*   Determine whether Left is less than or equal to Right.
*   Pre:
*        Left and Right have been properly initialized.
*   Returns:
*        True if Left <= Right, false otherwise.
*/
bool Rational_LessThanOrEqual(const Rational Left, const Rational Right) {
if( Rational_Equals(Left, Right) | Rational_LessThan(Left, Right)) {
return true;
} else {
return false;
}
}

/**
*   Determine whether Left is greater than Right.
*   Pre:
*        Left and Right have been properly initialized.
*   Returns:
*        True if Left > Right, false otherwise.
*/
bool Rational_GreaterThan(const Rational Left, const Rational Right) {
if (Rational_LessThanOrEqual(Left, Right)) {
return false;
} else {
return true;
}
}

/**
*   Determine whether Left is greater than or equal to Right.
*   Pre:
*        Left and Right have been properly initialized.
*   Returns:
*        True if Left >= Right, false otherwise.
*/
bool Rational_GreaterThanOrEqual(const Rational Left, const Rational Right) {
if (Rational_GreaterThan(Left, Right) | Rational_Equals(Left, Right)) {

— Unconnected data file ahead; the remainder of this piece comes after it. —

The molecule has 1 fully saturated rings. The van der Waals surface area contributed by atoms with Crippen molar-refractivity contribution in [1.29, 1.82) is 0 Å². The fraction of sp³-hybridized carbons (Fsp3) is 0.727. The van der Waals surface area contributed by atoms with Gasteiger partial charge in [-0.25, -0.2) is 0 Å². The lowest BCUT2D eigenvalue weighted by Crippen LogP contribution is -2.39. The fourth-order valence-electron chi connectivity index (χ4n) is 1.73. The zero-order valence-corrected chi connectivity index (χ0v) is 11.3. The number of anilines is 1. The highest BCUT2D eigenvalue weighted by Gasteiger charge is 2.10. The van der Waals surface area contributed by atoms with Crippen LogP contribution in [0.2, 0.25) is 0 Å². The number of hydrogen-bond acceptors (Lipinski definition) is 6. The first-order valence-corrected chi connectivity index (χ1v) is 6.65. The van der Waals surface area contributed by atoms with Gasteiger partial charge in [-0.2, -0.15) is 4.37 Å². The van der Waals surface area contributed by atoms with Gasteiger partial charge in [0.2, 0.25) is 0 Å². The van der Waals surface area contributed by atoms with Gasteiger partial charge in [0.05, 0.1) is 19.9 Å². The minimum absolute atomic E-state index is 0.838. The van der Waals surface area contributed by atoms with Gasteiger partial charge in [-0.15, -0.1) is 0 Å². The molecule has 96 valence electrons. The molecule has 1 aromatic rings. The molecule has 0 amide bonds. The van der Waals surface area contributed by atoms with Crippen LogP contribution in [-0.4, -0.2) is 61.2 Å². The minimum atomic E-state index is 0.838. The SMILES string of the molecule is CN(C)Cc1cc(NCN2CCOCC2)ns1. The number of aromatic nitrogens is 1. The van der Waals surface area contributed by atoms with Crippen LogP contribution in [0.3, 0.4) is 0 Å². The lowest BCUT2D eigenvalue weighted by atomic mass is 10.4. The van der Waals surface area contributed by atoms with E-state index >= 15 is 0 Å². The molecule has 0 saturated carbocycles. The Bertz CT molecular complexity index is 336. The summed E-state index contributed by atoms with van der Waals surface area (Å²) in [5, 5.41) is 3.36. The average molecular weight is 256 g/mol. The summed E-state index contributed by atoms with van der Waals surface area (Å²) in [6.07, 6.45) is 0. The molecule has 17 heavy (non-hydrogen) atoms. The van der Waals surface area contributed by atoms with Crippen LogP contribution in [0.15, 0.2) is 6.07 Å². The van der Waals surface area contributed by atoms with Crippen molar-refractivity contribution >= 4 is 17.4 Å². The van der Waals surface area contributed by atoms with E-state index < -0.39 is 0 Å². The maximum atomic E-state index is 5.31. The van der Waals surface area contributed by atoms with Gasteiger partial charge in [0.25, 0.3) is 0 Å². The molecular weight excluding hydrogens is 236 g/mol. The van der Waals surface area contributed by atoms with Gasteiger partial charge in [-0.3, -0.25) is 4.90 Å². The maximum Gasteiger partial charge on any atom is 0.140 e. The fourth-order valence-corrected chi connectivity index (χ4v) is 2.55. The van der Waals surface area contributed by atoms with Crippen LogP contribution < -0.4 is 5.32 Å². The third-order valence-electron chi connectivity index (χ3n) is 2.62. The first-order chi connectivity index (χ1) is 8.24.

return true;
} else {
return false;
}
}

/**
*   Determines if rational is positive.
*   Pre: rational has been properly initialized.
*   Returns: True if rational >=0, false otherwise.
*/
static bool Rational_isPositive(Rational rational) {
// all rationals are equivalently represented without a negative
// denominator
if (rational.Top >= 0) {
return true;
} else {
return false;
}
}

/**
*   Computes absolute value of a double number.
*/
static double absolute(double number) {
if (number < 0) {
return -number;
} else {
return number;
}
}


1. I like that you are treating your rationals as immutable by returning new rationals from all your operations.

2. Your naming conventions are a bit unusual. In most C like languages (C, C++, C#, Java) local variables and parameters are camelCase. Specifically in C method names tend to be camelCase or snake_case.

3. You are using the mathematical terms Numerator and Denominator for the parameters of you construction function however you use Top and Bottom for the properties of you Rational type which seems a bit unusual - why not stick to the mathematical terms?

4. When someone passes in a Denominator which is 0 you just have a printf in there.

• If anything it should print at least to stderr.
• It doesn't really alert the programer to the error and just fails in some later operations anyway (like Round, Floor, Ceil).

Consider forcing the error by causing the div by zero right there or changing the interface of the method to:

bool Rational_Construct(int numerator, int denominator, Rational* result)


and return false if the input is invalid.

5. Most of your comparisons like this

if (Left.Top * Right.Bottom == Left.Bottom * Right.Top) {
return true;